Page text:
Obama’s college plan not to largely affect SHU

In 2012, 71 percent of all students (about 1.3 million undergraduates) graduating from four-year colleges had student loan debt, according to The Project on Student Debt at the Institute for College Access and Success.

With so many students racking up so much debt, what would happen if there was an option to make two years of college essentially free?

At Seton Hall, not much, according to Dr. Alyssa McCloud, vice president of enrollment management.

The “America’s College Plan” is President Barack Obama’s proposal to make community college available at no cost to eligible students. The plan was announced in January and outlines a free first two years at community college with stipulations of capped household income and on how successful and dedicated the students must be, including a minimum GPA and a timely graduation date.

“Whoever you are, this plan is your chance to graduate, ready for the new economy, without a load of debt,” Mr. Obama said in his State of the Union speech on Jan. 20.

While acknowledging the merit of the potential plan, Dr. McCloud wrote in an email: “I do not foresee this plan having a significant impact on our enrollment of incoming freshman. It may, however, give us the opportunity to recruit additional transfer students from local community colleges.”

On average, a full-time undergraduate resident student at Seton Hall pays $2,000 for a meal plan, $4,375 for an on-campus residence hall, a $650 mobile computing fee, a $403 university fee and $17,410 in tuition, according to the Seton Hall website. Altogether, that is just shy of $25,000 per semester.

If this plan is implemented, those who go to community college would save about $100,000 if they attended Seton Hall for only their final two years of college. However, the maximum cost already is eased by the University’s $75 million investment in student financial aid.

“Currently about 97 percent of (Seton Hall’s) undergraduate students receive financial aid and 95 percent of these students receive a grant or scholarship directly from Seton Hall,” Dr. McCloud said.

Seton Hall students reacted to the President’s plans with some reservations.

Geoffrey Thomulka, a sophomore, said, “I believe the emphasis should be made on increasing financial aid to college students attending whatever college they want.”

Thomulka, a mathematical finance and economics major from Point Pleasant, N.J., plans to attend Seton Hall for the entirety of his bachelor’s degree.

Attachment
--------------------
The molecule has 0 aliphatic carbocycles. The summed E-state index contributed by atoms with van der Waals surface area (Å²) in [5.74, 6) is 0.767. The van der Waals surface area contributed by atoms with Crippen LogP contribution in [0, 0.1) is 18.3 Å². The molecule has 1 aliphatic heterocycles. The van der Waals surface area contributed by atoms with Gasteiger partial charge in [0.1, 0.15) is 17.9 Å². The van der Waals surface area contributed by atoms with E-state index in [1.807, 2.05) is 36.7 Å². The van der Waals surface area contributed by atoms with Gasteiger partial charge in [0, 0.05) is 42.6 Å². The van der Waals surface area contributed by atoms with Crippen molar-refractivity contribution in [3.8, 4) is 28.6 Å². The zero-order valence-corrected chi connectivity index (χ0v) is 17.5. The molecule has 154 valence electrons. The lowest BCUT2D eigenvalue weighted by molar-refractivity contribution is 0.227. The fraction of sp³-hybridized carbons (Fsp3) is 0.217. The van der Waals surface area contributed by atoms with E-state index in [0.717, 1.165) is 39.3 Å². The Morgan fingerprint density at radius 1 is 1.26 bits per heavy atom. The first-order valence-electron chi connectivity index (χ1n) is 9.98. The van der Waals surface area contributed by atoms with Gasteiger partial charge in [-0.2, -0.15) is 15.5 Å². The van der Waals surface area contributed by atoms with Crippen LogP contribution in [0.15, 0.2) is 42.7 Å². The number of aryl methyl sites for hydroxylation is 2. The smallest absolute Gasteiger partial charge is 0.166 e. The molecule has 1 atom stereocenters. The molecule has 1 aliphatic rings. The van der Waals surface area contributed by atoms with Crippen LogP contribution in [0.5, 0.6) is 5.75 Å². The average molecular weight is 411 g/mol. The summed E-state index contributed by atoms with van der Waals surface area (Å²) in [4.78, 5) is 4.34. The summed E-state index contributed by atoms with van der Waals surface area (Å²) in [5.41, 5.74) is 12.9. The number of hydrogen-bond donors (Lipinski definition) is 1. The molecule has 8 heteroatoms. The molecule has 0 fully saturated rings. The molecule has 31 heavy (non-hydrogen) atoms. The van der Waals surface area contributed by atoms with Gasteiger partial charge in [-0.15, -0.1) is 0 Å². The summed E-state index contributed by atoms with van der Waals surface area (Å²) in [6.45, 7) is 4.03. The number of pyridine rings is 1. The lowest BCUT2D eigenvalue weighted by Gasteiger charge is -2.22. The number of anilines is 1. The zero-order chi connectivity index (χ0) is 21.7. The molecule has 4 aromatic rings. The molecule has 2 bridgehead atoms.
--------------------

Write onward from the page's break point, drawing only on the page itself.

He added that “it is not realistic to expect kids to start attending community colleges when there is a large societal emphasis on attending prestigious four-year institutions.”

Of the President’s community college plan, he said: “I really think (the president) has the right intentions, however as I understand it, the program will be funded by tax increases and borrowing,” a route Thomulka believes the government should not take for this plan.

According to Mr. Obama’s 2016 budget proposal, funding would come from a mix of increased specialized taxes and a limit on corporate tax deductions. Education would receive a five percent funding increase, or $3.6 billion, up from $67.1 billion for 2015, according to U.S. News. A spokesperson from the White House said it would cost around $60 billion over 10 years and affect as many as 9 million students who would each save an average of $3,800 per year.

While two years of free college may sound great, one Seton Hall student uses his own experience to highlight the way this method of saving is already somewhat possible.

“Being that I made the determination to go to a community college for many reasons, I feel that if it was reduced in price to free, it would have just been an added benefit,” said James Farney, a junior marketing major, writing in an email.

”I made the personal choice to stay close to home for the first two years and it just so happened that the savings allowed me to go to a four year school.”

The Middletown, N.J. native got his twoyear associate’s degree in business administration from Brookdale Community College in Monmouth County after graduating high school. Farney said he had an outstanding experience at Brookdale, especially knowing that he was getting a valuable education in and out of the classroom and could be happy with his investment and financial choice.

On Mr. Obama’s plan, he said: “I feel that it is a positive incentive for students who may not want to commit to a four year school to be able to confide in a community college…Reducing the cost to virtually free, I feel that many others will be able to take a chance and enjoy the community college aspect of education like I have.”

Emily Balan can be reached at emily.balan@student.shu.edu.

Author: Emily Balan

Emily is the news editor for The Setonian and writes for the news section. She also writes for The Diplomatic Envoy where she holds the layout & copy editor position. She will be graduating in spring 2016 from the School of Diplomacy with a BS in diplomacy and international relations and a BA in philosophy, with minors in French and journalism.

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